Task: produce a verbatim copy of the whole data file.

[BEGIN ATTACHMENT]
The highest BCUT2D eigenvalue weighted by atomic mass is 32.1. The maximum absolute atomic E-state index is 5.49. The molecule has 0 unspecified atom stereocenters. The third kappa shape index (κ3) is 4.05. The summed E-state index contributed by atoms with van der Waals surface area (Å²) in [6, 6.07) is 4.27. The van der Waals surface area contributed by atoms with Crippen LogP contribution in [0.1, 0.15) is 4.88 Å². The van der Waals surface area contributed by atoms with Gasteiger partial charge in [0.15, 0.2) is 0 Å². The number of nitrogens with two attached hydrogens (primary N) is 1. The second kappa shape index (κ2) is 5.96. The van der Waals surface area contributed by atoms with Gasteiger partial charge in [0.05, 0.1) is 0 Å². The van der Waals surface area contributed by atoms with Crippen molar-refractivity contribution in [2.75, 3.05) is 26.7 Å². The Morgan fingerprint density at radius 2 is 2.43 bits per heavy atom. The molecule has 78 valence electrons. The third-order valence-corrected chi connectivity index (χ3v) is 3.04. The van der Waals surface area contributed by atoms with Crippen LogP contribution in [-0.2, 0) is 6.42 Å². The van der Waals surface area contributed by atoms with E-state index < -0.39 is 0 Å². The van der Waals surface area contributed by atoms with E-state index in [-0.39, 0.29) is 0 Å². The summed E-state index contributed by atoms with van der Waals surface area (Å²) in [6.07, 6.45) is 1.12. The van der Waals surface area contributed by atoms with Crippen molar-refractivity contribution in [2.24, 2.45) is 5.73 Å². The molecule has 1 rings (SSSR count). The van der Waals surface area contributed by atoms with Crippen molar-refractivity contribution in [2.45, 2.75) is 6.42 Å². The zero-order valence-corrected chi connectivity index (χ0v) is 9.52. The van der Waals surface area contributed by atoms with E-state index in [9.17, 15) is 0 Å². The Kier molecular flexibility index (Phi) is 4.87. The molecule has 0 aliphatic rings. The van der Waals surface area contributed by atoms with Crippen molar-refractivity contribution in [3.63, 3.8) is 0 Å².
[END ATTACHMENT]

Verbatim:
The highest BCUT2D eigenvalue weighted by atomic mass is 32.1. The maximum absolute atomic E-state index is 5.49. The molecule has 0 unspecified atom stereocenters. The third kappa shape index (κ3) is 4.05. The summed E-state index contributed by atoms with van der Waals surface area (Å²) in [6, 6.07) is 4.27. The van der Waals surface area contributed by atoms with Crippen LogP contribution in [0.1, 0.15) is 4.88 Å². The van der Waals surface area contributed by atoms with Gasteiger partial charge in [0.15, 0.2) is 0 Å². The number of nitrogens with two attached hydrogens (primary N) is 1. The second kappa shape index (κ2) is 5.96. The van der Waals surface area contributed by atoms with Gasteiger partial charge in [0.05, 0.1) is 0 Å². The van der Waals surface area contributed by atoms with Crippen molar-refractivity contribution in [2.75, 3.05) is 26.7 Å². The Morgan fingerprint density at radius 2 is 2.43 bits per heavy atom. The molecule has 78 valence electrons. The third-order valence-corrected chi connectivity index (χ3v) is 3.04. The van der Waals surface area contributed by atoms with Crippen LogP contribution in [-0.2, 0) is 6.42 Å². The van der Waals surface area contributed by atoms with E-state index < -0.39 is 0 Å². The van der Waals surface area contributed by atoms with E-state index in [-0.39, 0.29) is 0 Å². The summed E-state index contributed by atoms with van der Waals surface area (Å²) in [6.07, 6.45) is 1.12. The van der Waals surface area contributed by atoms with Crippen molar-refractivity contribution in [2.24, 2.45) is 5.73 Å². The molecule has 1 rings (SSSR count). The van der Waals surface area contributed by atoms with Crippen molar-refractivity contribution in [2.45, 2.75) is 6.42 Å². The zero-order valence-corrected chi connectivity index (χ0v) is 9.52. The van der Waals surface area contributed by atoms with E-state index in [9.17, 15) is 0 Å². The Kier molecular flexibility index (Phi) is 4.87. The molecule has 0 aliphatic rings. The van der Waals surface area contributed by atoms with Crippen molar-refractivity contribution in [3.63, 3.8) is 0 Å².